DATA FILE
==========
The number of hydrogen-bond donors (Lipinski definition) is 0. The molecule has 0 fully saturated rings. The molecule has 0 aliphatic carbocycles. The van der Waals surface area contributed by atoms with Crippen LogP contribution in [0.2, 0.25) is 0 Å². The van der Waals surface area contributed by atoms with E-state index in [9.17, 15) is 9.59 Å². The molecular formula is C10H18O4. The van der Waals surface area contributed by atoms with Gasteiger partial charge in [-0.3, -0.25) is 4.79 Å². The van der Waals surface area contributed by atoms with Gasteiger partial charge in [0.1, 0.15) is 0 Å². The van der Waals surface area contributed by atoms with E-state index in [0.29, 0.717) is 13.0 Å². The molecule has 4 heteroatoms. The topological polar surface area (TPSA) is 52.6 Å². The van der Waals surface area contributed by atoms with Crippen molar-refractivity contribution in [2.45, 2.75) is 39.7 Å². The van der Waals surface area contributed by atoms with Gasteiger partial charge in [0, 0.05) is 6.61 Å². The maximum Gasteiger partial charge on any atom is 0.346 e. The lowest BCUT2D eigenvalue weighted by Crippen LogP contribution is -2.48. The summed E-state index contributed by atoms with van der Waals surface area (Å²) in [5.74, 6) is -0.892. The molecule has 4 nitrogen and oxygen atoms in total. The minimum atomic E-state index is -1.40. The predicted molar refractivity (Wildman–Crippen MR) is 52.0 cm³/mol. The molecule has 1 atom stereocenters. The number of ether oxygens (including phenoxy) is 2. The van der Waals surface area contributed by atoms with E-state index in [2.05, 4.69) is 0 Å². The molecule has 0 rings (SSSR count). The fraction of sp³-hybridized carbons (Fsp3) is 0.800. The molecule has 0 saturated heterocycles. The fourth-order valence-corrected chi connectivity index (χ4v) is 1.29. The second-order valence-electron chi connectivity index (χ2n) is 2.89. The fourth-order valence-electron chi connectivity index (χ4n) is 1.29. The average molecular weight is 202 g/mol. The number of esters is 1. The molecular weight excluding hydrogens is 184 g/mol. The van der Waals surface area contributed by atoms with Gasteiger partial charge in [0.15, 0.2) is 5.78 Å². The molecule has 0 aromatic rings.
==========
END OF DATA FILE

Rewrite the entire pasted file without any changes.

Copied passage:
The number of hydrogen-bond donors (Lipinski definition) is 0. The molecule has 0 fully saturated rings. The molecule has 0 aliphatic carbocycles. The van der Waals surface area contributed by atoms with Crippen LogP contribution in [0.2, 0.25) is 0 Å². The van der Waals surface area contributed by atoms with E-state index in [9.17, 15) is 9.59 Å². The molecular formula is C10H18O4. The van der Waals surface area contributed by atoms with Gasteiger partial charge in [-0.3, -0.25) is 4.79 Å². The van der Waals surface area contributed by atoms with Gasteiger partial charge in [0.1, 0.15) is 0 Å². The van der Waals surface area contributed by atoms with E-state index in [0.29, 0.717) is 13.0 Å². The molecule has 4 heteroatoms. The topological polar surface area (TPSA) is 52.6 Å². The van der Waals surface area contributed by atoms with Crippen molar-refractivity contribution in [2.45, 2.75) is 39.7 Å². The van der Waals surface area contributed by atoms with Gasteiger partial charge in [0, 0.05) is 6.61 Å². The maximum Gasteiger partial charge on any atom is 0.346 e. The lowest BCUT2D eigenvalue weighted by Crippen LogP contribution is -2.48. The summed E-state index contributed by atoms with van der Waals surface area (Å²) in [5.74, 6) is -0.892. The molecule has 4 nitrogen and oxygen atoms in total. The minimum atomic E-state index is -1.40. The predicted molar refractivity (Wildman–Crippen MR) is 52.0 cm³/mol. The molecule has 1 atom stereocenters. The number of ether oxygens (including phenoxy) is 2. The van der Waals surface area contributed by atoms with E-state index in [2.05, 4.69) is 0 Å². The molecule has 0 rings (SSSR count). The fraction of sp³-hybridized carbons (Fsp3) is 0.800. The molecule has 0 saturated heterocycles. The fourth-order valence-corrected chi connectivity index (χ4v) is 1.29. The second-order valence-electron chi connectivity index (χ2n) is 2.89. The fourth-order valence-electron chi connectivity index (χ4n) is 1.29. The average molecular weight is 202 g/mol. The number of esters is 1. The molecular weight excluding hydrogens is 184 g/mol. The van der Waals surface area contributed by atoms with Gasteiger partial charge in [0.15, 0.2) is 5.78 Å². The molecule has 0 aromatic rings.